Speaking to queer collective representatives across India, I learned that the heightened levels of distress in the community was due to longstanding factors that were triggered under lockdown conditions. Family members who are intolerant of marginalized sexual identities, often tagging their orientation as a "disorder" or "just a phase", have always featured among the main perpetrators of subtle and overt forms of violence towards queer, trans and homosexual people.

Calls from lesbians and trans men to prevent forced marriages during lockdowns.

Sappho For Equality, a Kolkata-based feminist organization that works for the rights of sexually marginalized women and trans men, recorded a similar trend. Early in the first wave, the organization realized that the existing helpline number was getting overwhelmed with distress calls. It added a second helpline number. The comparative figures indicate a 13-fold jump in numbers: from 290 calls in April 2019-March 20 to 3,940 calls in April 2020-May 2021.

"Most of the calls we have been getting from lesbians and trans men are urgent appeals to prevent forced marriages during lockdowns," said Shreosi, a Sappho member and peer support provider. "If they happen to resist, they are either evicted or forced to flee home. But where to house them? There aren't so many shelters, and ours is at full capacity."

Shreosi says that the nature of distress calls has also changed. "Earlier people would call in for long-term help, such as professional mental health support. But during the pandemic, it has changed to immediate requests to rescue from oppressive home situations. Often, they will speak in whispers so that the parents can't hear."

Lack of spaces

Like many of his fellow queer community members, life for Sumit P., a 30-year-old gay man from Mumbai, has taken a turn for the worse. The lockdown has led to the loss of safe spaces and prolonged residence at home.

"It has been a really difficult time since the beginning of the lockdown. I am suffering from a lot of mental stress since I cannot freely express myself at home. Even while making a call, I have to check my surroundings to see if anybody is there. If I try to go out, my family demands an explanation. I feel suffocated," he said.

The pandemic has forced some queer people to come out

Sumit is also dealing with a risk that has hit the community harder than others – unemployment and income shortage. He's opened a cafe with two other queer friends, which is now running into losses. For others, pandemic-induced job losses have forced queer persons from all over the country to return to their home states and move in with their families who've turned abusive during this long period of confinement.

Lockdowns force coming out

According to Kolkata-based physician, filmmaker and gay rights activist Tirthankar Guha Thakurata, the pandemic has forced some queer people to come out, succumbing to rising discomfort and pressure exerted by homophobic families.

"In most cases, family relations sour when a person reveals their identity. But many do not flee home. They find a breathing space or 'space out' in their workspaces. In the absence of these spaces, mental problems rose significantly," he said.

Not being able to express themselves freely in front of parents who are hostile, intolerant and often address transgender persons by their deadname or misgender them has created situations of severe distress, suicidal thoughts and self-harm.

Psychiatrist and queer feminist activist Ranjita Biswas (she/they) cites an incident. A gender-nonconforming person died under suspicious circumstances just days after leaving their peer group and going home to their birth parents. The final rites were performed with them dressed in bangles and a saree.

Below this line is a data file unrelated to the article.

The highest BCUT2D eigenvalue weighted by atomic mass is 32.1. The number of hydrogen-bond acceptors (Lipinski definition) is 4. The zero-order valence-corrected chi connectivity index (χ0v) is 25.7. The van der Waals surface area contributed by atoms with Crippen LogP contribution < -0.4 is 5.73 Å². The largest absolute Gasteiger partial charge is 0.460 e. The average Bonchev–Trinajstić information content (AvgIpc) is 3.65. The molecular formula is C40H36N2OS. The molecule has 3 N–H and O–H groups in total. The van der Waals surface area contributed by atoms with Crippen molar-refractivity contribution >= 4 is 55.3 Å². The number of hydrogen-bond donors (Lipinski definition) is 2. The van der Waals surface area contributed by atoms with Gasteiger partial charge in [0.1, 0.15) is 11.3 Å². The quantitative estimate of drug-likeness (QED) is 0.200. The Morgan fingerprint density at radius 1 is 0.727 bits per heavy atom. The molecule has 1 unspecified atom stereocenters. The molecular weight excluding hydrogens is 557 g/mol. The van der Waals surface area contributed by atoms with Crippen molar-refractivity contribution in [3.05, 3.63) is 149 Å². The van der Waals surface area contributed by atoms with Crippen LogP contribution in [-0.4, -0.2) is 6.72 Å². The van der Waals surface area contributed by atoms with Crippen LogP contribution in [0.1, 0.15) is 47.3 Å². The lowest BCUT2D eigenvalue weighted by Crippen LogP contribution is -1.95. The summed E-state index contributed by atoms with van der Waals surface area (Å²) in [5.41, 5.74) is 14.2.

"When a member of our community asked their mother why she chose a saree for someone who had worn androgynous clothes all their life, she plainly said it was natural because after all, the deceased 'was her daughter,'" Biswas recalls.

The Indian queer mental health support infrastructure, already compromised with historical prejudice, is now struggling

David Talukdar/ZUMA

"Correctional" therapy

In India, queer people's access to professional mental healthcare has been "very limited," according to community members such as Ankan Biswas, India's first transgender lawyer who has been working with the Human Rights Law Network in West Bengal.

"A large majority of the psychiatrists still consider homosexuality as a disorder and practice 'correctional therapy'. It's only around the big cities that some queer-friendly psychiatrists can be found," Biswas said. "The pandemic has further widened the inequalities in access to mental health support for India's LGBTQ community."

Biswas is spending anxious days fielding an overwhelming amount of calls and rescue requests from queer members trapped in their homes, undergoing mental, verbal and even physical torture. "We don't have the space, I just tell them to wait and bear it a little longer," he said.

Medical care is dismal

Anuradha Krishnan's story, though not involving birth family, outlines how the lack of physical support spaces have affected India's queer population. Abandoned by her birth family when she came out to them as a trans woman in 2017, Anuradha Krishnan (she/they), founder of Queerythm in Kerala who is studying dentistry, had to move into an accommodation with four other persons.

Isolation triggered my depression

"I am used to talking and hanging around with friends. Isolation triggered my depression and I had to seek psychiatric help." Living in cramped quarters did not help with quarantine requirements and all of them tested positive during the first wave.

What is deeply worrying is that the Indian queer mental health support infrastructure, already compromised with historical prejudice, is now struggling, placing more and more pressure on queer collectives and peer support groups whose resources are wearing thin.

During the 10 months of the first wave of the pandemic in India in 2020, Y'all, a queer collective based in Manipur, received about 1,000 distress calls on their helpline number from LGBTQ+ individuals. In May 2021 alone, they received 450 such calls (including texts and WhatsApp messages) indicating a telling escalation in the number of queer people seeking help during the second wave.

As India's queer-friendly mental health support infrastructure continues to be tested, Y'all founder, Sadam Hanjabam, a gay man, says, "Honestly, we are struggling to handle such a large number of calls, it is so overwhelming. We are also dealing with our own anxieties. We are burning out."

Sreemanti Sengupta is a freelance writer, poet, and media studies lecturer based in Kolkata.